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Authors: Shelby Hiatt


BOOK: Panama
8.44Mb size Format: txt, pdf, ePub
Shelby Hiatt

Houghton Mifflin
Houghton Mifflin Harcourt
Boston New York 2009


Higher in Canada

I lie in bed and study the shadows on my ceiling, leafy and stretched oblong, not so different from the ones in Dayton. I try to work out what I feel about this new place, think I'll never fall asleep. Then the scent of Mother's Dayton soap in the sheets blurs me and I'm anesthetized into deep, dark Panama night.

She is fifteen, ready for something—anything—to happen. What happens is Panama. The U.S. government has asked her father to help build the Canal. The whole family will go, be a part of this historical event.

But Panama isn't as she imagines. Americans live in the Zone, which has been designed to look and feel just like an American town.

She wants more. She wants different.

The fantasy is out there. She'll find it.

Jacket photo of young woman © 2009 Veer
Photo of Chagres River © 2009 Blaine Harrington III
Jacket art & design by Carol Chu

Copyright © 2009 by Shelby Hiatt

All rights reserved. For information about permission
to reproduce selections from this book, write to Permissions,
Houghton Mifflin Harcourt Publishing Company,
215 Park Avenue South, New York, New York 10003.

Houghton Mifflin is an imprint of
Houghton Mifflin Harcourt Publishing Company.

The text of this book is set in Adobe Garamond.

Library of Congress Cataloging-in-Publication Data is on file.
ISBN 978-0-547-19600-8

Manufactured in the United States of America

MP 10 9 8 7 6 5 4 3 2 1

For Darren and Brett

The Isthmus

1913. Panama. 3
A sweltering classroom.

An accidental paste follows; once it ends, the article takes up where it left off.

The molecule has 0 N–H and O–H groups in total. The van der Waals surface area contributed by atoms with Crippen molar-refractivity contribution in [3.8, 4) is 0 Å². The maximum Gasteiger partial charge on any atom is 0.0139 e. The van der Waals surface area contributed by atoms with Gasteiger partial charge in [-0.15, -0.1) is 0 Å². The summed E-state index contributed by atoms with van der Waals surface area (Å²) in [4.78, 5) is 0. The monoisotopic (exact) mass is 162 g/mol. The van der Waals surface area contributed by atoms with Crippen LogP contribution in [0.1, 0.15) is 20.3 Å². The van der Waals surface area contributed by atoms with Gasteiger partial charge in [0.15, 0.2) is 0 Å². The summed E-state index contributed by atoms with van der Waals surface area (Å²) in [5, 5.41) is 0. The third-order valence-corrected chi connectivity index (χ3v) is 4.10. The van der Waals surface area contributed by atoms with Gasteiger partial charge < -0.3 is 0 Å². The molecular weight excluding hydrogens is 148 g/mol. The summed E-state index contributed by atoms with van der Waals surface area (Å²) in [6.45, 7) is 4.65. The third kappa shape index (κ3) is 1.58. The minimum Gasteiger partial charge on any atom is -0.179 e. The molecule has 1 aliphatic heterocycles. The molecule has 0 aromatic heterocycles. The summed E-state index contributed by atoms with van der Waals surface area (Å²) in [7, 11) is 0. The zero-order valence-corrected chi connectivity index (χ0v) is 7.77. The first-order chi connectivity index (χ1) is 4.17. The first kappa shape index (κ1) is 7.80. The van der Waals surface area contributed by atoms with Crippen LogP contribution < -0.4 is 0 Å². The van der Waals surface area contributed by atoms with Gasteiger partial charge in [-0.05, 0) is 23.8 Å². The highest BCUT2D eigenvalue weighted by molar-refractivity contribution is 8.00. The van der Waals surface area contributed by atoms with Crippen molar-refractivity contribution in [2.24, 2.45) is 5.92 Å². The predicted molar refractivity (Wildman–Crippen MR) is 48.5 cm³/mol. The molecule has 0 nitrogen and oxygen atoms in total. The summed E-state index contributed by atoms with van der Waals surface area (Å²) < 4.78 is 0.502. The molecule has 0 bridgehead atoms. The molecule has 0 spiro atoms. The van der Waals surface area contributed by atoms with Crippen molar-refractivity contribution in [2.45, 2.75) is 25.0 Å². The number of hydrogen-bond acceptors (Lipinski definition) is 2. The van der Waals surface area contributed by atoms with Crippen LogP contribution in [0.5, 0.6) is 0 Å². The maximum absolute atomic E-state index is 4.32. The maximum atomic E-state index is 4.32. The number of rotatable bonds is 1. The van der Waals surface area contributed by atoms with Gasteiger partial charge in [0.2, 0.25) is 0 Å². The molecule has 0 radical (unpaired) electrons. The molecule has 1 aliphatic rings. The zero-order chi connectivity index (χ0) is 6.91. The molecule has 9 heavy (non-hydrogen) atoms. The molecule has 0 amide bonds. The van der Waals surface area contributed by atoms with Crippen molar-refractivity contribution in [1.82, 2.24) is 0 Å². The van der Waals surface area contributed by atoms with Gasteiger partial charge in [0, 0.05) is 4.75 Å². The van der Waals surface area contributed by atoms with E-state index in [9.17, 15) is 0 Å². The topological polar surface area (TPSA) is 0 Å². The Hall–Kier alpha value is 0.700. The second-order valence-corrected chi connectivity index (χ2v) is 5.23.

Mrs. Ewing's Friday reminder: "Put your books away. Don't leave anything on top of your desk." She claps to get our attention but it's not necessary. We go through this every week. "Oil gangs coming tonight," she says.

But the oil gangs won't come inside tonight—they're for standing water and mosquito larvae around the building. Mrs. Ewing has an idea the air absorbs trace amounts of oil that seep inside and cover everything with a film—we have to clear our desks.

I shove everything in with my notebooks. I squeeze my pens and pencils together and jam them back, pay no attention to order or torn paper. I used to care about that kind of thing, no longer. I'll soon be at the cabin and none of this matters.

Minutes later the whole class, more than thirty of us, rides on the train that takes us home. Swift and efficient, the Canal Commission Railroad trundles beside the Cut, rocking, swaying, tunneling through sultry afternoon air toward Culebra. I keep a dreamy eye on everything—the gorge outside and the hijinks in the passenger car.

Alan carefully places his banana peel on the hat of a man sitting in front of us—Alan is the class comic. The man must be a tourist, because he wears a felt fedora with a brim and a crease in the top that perfectly cradles the banana peel. We stifle our laughter.

The man never moves, only reads his
Canal Record.
The other passengers don't notice, and in a few minutes he gets off at Barbacoas with the peel still in place. It's truly comical. Chalk one up for Alan—a man carrying a newspaper and briefcase with a banana peel on his hat. The man passes our window, the peel at eye level, and we fold with laughter.

Out on the platform people begin to notice. A kid points and his mother lowers his hand but she's smiling, and other heads turn and there are sniggers. The man grows uncomfortable and confused. Inside the train we're howling. We've cut loose, although my version of cutting loose is a languid, bemused look that I float out from my remote world.

The Barbacoas stop is short. The train pulls away and the man is still walking straight and stiff as though he's in Cincinnati, wondering why people are staring.

But this is not Cincinnati. This is the Canal Zone, and I'm enjoying this prank as much as the others. I'm part of the student mob and in two more stops I'll be getting off. There'll be no laughing at me. I'm one of them and insulated from their pranks, though it wouldn't bother me if I weren't. That's because I'm insulated in my private world from everything and this is the stop closest to the cabin where Federico lives. He's waiting for me and we'll spend two erotic hours together.

Nobody knows about this, not even the students, or I'd be their reigning queen, something that might have mattered to me some time ago but not now. Federico's waiting.

While they are laughing at a man with a banana peel in his hat, I'm amused because I have a secret that is much more interesting than their juvenile caper.